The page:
Contact Information

Associations should ensure that there is always a point of contact for members to reach out and express concerns, report emergencies and request repairs. Including this information in your annual disclosures, as well as in assessment statements, ensures clear open lines of communication. That being said, the board is not required to be the point of contact for an association as that is typically the role of a manager.

Classes of Members

Membership classes are memberships that differ in their voting rights. They typically exist in developer-controlled associations and different and usually greater voting rights for developers than members in board elections and votes to amend the governing documents. Developers are typically entitled to three votes for each property owned until one of several triggering events occurs. Owners are typically called Class A members and developers are Class B members. When a specified triggering event happens, Class B members become Class A members with one-for-one voting rights. See Bureau of Real Estate (“BRE”) Reg. 2792.18. In master associations, there may be Class C members under which the developer is entitled to elect a majority of the board until a specified triggering event occurs. See BRE Reg. 2792.32.

Cable Television

Depending on the provisions of an association’s governing documents, an association can enter into cable contracts without membership approval. Bulk cable contracts provide a reduced rate for cable services. Even if the board has authority to enter into a cable contract for the entire community, member approval may be required if the term of the contract exceeds any service contract term limits in the governing documents.


Most construction or repair work with a value over $500 must be performed by a contractor that is properly licensed (Bus & Prof. Code 7028 and 7048). A summary of the licenses issued by the State of California, and the work that can be performed by a person holding each type of license can be found at A check of this website should be made before any contract is signed to ensure that the Association is working with a person or company lawfully entitled to do the work and that the license is active and valid.


An association’s governing documents generally provide that every member of the association shall have a non-exclusive easement for use and enjoyment of the common area, including, but not limited to the clubhouse. Essentially this means that while every member of the association has equal access rights to the common area and clubhouse, they may not prevent other members from using these facilities simultaneously. An individual owner’s use of the common area and clubhouse may be regulated by an association. For example, the association’s governing documents may provide the association has the right to reasonably restrict the number of guests of owners using common area facilities. Further, governing documents generally provide an association has a right to establish rules and regulations pertaining to the use of common area facilities. If not already provided for in its governing documents, an association should consider including a requirement that individuals requesting to use the clubhouse facilities for a private event must enter into an indemnity agreement in order to help insulate the association from liability during this event.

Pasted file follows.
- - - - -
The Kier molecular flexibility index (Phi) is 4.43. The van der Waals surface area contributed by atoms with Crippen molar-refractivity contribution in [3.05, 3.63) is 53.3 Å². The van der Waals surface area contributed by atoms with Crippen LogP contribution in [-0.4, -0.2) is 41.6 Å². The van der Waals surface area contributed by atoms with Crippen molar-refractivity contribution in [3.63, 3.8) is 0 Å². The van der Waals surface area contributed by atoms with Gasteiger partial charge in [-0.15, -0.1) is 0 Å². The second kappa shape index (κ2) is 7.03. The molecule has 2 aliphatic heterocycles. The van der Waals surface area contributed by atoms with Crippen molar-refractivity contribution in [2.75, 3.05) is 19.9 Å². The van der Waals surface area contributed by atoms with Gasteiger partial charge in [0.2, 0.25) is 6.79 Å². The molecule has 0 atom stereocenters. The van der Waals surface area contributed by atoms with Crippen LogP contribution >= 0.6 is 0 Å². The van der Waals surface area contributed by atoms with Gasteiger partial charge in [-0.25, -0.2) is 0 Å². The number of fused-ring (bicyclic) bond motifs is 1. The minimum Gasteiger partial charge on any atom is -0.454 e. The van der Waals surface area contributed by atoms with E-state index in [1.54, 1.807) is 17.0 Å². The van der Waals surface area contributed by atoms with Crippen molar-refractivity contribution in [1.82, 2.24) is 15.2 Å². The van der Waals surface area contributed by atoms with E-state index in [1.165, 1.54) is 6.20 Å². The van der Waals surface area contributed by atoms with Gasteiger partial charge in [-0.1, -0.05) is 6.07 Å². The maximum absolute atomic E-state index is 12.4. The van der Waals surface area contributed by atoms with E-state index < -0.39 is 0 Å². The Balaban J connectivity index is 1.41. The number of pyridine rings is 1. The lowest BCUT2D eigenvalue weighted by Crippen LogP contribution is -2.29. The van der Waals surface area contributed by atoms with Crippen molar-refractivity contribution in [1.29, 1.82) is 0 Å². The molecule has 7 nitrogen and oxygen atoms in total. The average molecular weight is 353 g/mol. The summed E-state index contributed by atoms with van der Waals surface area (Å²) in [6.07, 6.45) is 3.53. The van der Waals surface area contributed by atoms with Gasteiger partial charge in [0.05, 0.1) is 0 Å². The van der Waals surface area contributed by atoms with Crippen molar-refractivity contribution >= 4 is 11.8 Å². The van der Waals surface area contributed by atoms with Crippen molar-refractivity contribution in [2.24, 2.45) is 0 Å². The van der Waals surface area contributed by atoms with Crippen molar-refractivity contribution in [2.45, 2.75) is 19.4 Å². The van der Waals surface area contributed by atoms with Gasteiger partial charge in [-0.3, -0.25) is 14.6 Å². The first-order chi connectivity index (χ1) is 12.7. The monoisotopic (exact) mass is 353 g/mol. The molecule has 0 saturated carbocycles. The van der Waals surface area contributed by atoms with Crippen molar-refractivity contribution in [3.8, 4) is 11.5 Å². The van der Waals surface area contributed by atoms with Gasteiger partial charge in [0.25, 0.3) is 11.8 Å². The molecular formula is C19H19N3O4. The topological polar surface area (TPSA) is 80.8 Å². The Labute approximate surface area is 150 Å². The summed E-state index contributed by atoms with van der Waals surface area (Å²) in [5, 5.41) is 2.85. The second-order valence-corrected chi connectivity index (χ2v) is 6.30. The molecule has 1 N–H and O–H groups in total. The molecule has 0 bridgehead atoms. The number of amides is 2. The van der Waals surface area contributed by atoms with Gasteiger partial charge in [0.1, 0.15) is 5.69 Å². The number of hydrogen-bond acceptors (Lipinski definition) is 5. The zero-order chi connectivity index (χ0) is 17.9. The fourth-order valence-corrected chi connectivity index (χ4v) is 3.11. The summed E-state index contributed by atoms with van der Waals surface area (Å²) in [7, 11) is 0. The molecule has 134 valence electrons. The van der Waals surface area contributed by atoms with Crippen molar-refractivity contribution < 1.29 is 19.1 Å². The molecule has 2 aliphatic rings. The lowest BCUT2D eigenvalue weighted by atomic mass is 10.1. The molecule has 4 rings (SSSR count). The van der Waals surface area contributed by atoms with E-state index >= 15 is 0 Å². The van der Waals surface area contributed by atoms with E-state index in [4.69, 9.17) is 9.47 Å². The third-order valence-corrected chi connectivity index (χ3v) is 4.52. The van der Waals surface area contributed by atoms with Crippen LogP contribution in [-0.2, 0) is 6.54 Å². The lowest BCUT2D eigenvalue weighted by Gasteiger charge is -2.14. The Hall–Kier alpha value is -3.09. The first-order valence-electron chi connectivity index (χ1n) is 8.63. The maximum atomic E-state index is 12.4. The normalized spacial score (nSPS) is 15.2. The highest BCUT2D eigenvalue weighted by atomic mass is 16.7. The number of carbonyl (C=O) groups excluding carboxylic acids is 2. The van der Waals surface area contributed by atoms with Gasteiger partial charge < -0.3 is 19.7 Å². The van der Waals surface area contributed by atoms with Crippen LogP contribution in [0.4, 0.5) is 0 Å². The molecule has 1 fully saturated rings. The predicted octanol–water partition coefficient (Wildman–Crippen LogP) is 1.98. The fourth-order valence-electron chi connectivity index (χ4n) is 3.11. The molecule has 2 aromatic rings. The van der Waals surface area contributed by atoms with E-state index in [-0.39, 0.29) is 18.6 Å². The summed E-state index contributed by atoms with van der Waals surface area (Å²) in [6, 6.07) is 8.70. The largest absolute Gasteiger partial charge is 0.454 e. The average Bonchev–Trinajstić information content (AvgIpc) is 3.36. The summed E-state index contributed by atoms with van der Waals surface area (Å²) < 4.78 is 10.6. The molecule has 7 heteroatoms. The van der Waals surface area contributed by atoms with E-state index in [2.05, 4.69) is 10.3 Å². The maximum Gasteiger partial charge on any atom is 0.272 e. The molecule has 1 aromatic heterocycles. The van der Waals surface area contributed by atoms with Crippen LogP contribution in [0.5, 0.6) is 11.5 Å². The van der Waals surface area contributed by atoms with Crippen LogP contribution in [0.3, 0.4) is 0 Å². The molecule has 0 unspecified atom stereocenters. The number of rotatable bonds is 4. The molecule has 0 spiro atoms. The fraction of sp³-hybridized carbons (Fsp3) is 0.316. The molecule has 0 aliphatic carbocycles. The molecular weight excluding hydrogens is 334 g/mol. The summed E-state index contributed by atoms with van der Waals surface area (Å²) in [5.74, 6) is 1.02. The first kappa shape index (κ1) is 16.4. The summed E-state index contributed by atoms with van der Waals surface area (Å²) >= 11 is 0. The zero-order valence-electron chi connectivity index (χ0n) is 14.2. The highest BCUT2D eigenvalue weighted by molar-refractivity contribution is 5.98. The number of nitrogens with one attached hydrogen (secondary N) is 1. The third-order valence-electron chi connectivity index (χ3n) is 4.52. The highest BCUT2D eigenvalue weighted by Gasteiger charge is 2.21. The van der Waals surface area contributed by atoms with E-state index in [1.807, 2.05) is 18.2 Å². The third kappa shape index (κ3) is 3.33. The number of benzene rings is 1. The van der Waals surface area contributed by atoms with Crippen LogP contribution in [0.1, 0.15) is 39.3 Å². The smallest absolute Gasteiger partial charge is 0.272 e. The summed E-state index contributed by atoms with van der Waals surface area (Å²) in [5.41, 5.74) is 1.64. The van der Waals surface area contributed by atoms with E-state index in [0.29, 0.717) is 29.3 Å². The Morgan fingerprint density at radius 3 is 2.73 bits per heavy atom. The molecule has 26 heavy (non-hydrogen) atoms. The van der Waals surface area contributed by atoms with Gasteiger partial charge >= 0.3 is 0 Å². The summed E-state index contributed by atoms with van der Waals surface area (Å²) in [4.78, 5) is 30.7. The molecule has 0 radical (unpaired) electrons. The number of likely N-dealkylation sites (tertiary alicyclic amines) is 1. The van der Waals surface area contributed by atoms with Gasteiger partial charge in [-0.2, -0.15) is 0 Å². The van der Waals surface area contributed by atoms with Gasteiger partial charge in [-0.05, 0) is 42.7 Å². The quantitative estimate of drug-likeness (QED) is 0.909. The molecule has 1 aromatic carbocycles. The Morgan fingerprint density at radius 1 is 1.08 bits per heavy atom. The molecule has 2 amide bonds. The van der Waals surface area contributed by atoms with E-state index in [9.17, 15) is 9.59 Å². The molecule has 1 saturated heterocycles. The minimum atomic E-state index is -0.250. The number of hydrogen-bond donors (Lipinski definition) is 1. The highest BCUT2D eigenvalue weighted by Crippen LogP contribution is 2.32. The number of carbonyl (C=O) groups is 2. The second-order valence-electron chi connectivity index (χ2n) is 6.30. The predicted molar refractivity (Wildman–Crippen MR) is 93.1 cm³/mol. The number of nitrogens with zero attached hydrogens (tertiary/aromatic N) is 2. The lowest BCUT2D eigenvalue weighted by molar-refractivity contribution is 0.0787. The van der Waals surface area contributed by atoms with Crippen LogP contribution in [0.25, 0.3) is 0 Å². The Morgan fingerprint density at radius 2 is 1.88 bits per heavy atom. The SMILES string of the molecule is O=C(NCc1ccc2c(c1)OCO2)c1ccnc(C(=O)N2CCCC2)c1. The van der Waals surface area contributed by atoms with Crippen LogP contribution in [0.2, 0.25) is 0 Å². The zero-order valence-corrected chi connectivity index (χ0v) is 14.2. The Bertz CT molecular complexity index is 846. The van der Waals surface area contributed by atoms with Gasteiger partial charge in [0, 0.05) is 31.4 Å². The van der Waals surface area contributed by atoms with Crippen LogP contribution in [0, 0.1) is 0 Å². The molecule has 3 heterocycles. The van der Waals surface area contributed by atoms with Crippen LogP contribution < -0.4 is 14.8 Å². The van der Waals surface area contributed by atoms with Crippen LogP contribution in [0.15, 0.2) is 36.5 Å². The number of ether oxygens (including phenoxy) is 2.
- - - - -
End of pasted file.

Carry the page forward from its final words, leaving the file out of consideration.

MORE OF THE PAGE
Comparative Fault

Where two or more parties (including a plaintiff) are liable for the damage or injury alleged in a lawsuit, the judge or jury will determine the comparative fault of the parties, expressed as a percentage. If a plaintiff is found to be partially at fault, then the amount of damages awarded is reduced by the percentage of the plaintiff’s comparative fault. If two or more defendants are found to be comparatively at fault, a plaintiff may recover the full amount of damages from either defendant. It is incumbent upon co-defendants to claim contribution from each other for the amount of damages paid in excess of their respective comparative fault. Defendants may also counter sue third parties for contribution if the third party bears some comparative fault.


Used by some associations to help deter crime and identify perpetrators of crime. Use of cameras can create additional liability for an association, especially if members misconstrue the cameras to be a guaranty or assumption of responsibility by the association for their safety. Cameras may only be used in portions of the common area where there is no reasonable expectation of privacy.


A contract is an agreement that defines the rights, duties and obligations of the parties to whatever service is being performed. The content of a contract will often determine the outcome of any dispute that might arise, so it is important that all contracts be written or reviewed by counsel before they are signed by the board.

Code of Ethics

While there is no statutory requirement for a director to execute a statement or agreement regarding ethics as a condition of serving on a board, many associations find such policies to be good general statements of what the board expects in terms of individual director performance. A code of conduct or code of ethics is something that could be used for both the board and members of an association’s volunteer committees. See Article, Rules of Procedure Codes of Conduct: Keeping it Civil & Getting Association Business Done.